Date of Award:
Doctor of Philosophy (PhD)
Animal, Dairy, and Veterinary Sciences
Warren C. Foote
Warren C. Foote
Jay V. Call
The effect of genotype on the occurrence of ovulation and estrus during the interval from lambing to ovulation accompanied by estrus (postpartum interval) was measured in White-Face and Black-Face ewes that lambed during the breeding season in 1986 and 1987. A group of St. Croix ewes was added to the study in 1987. The influence of lactation on the events of the postpartum interval was measured by comparing intact and mastectomized White-Face and Black-Face ewes. The effect of prolactin on postpartum interval was measured in these two genotypes and in a group of bromocriptine-treated Black-Face ewes that lambed in 1986.
1. The interval between parturition and first ovulation was not influenced by genotype or lactation but differed between years (P<.05).
2. The number of ovarian cycles (estimated by progesterone levels) and the interval between parturition and ovulation accompanied by estrus was not different among treatment groups, but the bromocriptine-treated ewes had a shorter postpartum interval (P<.05).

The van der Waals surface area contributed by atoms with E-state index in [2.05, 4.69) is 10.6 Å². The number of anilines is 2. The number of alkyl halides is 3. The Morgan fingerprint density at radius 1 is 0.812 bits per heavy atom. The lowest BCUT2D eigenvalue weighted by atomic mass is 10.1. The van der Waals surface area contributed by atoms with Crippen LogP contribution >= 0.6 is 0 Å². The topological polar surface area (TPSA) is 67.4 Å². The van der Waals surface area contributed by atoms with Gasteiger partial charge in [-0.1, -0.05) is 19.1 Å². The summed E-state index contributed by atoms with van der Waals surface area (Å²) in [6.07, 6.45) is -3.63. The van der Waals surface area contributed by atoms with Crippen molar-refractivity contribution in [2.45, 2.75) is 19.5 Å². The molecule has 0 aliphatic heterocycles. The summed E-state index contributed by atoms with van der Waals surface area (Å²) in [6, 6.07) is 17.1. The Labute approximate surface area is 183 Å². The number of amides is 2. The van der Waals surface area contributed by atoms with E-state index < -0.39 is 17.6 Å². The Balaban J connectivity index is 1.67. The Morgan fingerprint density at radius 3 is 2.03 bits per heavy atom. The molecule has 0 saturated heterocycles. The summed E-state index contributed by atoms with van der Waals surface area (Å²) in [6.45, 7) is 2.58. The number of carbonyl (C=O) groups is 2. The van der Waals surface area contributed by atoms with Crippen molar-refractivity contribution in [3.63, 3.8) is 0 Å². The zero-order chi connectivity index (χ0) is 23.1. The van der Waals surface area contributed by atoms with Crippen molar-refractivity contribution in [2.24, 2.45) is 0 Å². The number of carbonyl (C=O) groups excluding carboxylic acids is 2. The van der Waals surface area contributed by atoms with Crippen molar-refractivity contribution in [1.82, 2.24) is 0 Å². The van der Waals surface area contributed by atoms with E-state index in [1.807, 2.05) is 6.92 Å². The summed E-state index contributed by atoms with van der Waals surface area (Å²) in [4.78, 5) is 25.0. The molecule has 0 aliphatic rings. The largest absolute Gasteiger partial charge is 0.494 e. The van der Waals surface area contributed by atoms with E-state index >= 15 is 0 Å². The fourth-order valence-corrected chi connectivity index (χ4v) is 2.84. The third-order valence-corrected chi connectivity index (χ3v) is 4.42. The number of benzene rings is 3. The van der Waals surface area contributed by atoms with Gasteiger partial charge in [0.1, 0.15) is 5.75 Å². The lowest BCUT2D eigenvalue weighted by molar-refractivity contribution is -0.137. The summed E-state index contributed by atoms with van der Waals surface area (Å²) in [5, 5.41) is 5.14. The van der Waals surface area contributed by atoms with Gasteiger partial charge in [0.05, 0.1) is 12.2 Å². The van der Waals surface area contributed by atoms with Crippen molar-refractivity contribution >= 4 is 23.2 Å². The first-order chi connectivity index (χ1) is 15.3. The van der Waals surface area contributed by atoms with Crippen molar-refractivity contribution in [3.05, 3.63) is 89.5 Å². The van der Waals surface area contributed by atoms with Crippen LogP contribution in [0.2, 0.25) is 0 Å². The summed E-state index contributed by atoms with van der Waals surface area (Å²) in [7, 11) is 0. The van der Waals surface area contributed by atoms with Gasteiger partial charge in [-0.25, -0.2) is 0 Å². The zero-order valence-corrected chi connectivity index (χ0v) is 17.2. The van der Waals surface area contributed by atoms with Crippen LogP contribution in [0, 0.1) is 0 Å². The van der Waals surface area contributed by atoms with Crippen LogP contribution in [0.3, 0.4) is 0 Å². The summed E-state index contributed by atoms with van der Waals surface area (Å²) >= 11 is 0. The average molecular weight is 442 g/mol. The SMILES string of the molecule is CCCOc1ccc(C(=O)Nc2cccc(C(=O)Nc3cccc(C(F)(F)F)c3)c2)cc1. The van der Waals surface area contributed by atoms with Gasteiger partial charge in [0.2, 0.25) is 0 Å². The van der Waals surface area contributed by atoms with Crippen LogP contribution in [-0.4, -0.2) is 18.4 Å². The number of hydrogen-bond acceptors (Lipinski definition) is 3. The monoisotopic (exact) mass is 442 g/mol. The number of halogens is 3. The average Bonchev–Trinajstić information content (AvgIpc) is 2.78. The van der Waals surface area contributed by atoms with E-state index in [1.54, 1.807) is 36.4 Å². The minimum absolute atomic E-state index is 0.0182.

3. The interval from lambing to conception, conception rate and number of estrous cycles to conception (not measured in St. Croix ewes) did not differ among treatments or years.
The results of this experiment suggest that the events of the postpartum interval and time from lambing to conception are not influenced by genotype or lactation and that the earlier occurrence of estrus does not reduce the time of conception.
The results of hormone profiles suggest that the low LH levels present during early postpartum (around day 10) are sufficient to induce ovulation and estrus.
Prolactin secretion on the day of lambing is independent of the presence of the mammary gland and decreases within a week in nonlactating ewes. Concentration of prolactin apparently does not contribute to the length of the postpartum interval.
Simoes, Jose Pedro Cannas, "Some Factors Affecting the Postpartum Interval in Sheep" (1989). All Graduate Theses and Dissertations. 4105.
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